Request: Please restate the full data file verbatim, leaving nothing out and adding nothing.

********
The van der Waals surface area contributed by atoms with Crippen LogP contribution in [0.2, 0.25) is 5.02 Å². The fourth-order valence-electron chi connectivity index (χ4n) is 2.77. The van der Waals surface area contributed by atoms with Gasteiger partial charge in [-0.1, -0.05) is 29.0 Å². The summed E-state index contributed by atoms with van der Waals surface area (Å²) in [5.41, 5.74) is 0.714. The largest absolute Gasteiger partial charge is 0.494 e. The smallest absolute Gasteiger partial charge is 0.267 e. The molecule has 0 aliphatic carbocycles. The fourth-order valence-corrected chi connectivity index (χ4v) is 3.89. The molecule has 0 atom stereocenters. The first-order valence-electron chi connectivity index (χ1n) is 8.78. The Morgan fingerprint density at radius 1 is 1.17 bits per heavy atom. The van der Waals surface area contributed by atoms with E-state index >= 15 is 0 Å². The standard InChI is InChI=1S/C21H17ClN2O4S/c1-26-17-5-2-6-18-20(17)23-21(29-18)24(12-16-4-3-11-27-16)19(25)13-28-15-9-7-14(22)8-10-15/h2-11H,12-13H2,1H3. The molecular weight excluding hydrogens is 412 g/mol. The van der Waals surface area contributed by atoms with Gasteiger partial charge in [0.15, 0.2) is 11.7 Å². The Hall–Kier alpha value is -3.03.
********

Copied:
The van der Waals surface area contributed by atoms with Crippen LogP contribution in [0.2, 0.25) is 5.02 Å². The fourth-order valence-electron chi connectivity index (χ4n) is 2.77. The van der Waals surface area contributed by atoms with Gasteiger partial charge in [-0.1, -0.05) is 29.0 Å². The summed E-state index contributed by atoms with van der Waals surface area (Å²) in [5.41, 5.74) is 0.714. The largest absolute Gasteiger partial charge is 0.494 e. The smallest absolute Gasteiger partial charge is 0.267 e. The molecule has 0 aliphatic carbocycles. The fourth-order valence-corrected chi connectivity index (χ4v) is 3.89. The molecule has 0 atom stereocenters. The first-order valence-electron chi connectivity index (χ1n) is 8.78. The Morgan fingerprint density at radius 1 is 1.17 bits per heavy atom. The van der Waals surface area contributed by atoms with E-state index >= 15 is 0 Å². The standard InChI is InChI=1S/C21H17ClN2O4S/c1-26-17-5-2-6-18-20(17)23-21(29-18)24(12-16-4-3-11-27-16)19(25)13-28-15-9-7-14(22)8-10-15/h2-11H,12-13H2,1H3. The molecular weight excluding hydrogens is 412 g/mol. The van der Waals surface area contributed by atoms with Gasteiger partial charge in [0.15, 0.2) is 11.7 Å². The Hall–Kier alpha value is -3.03.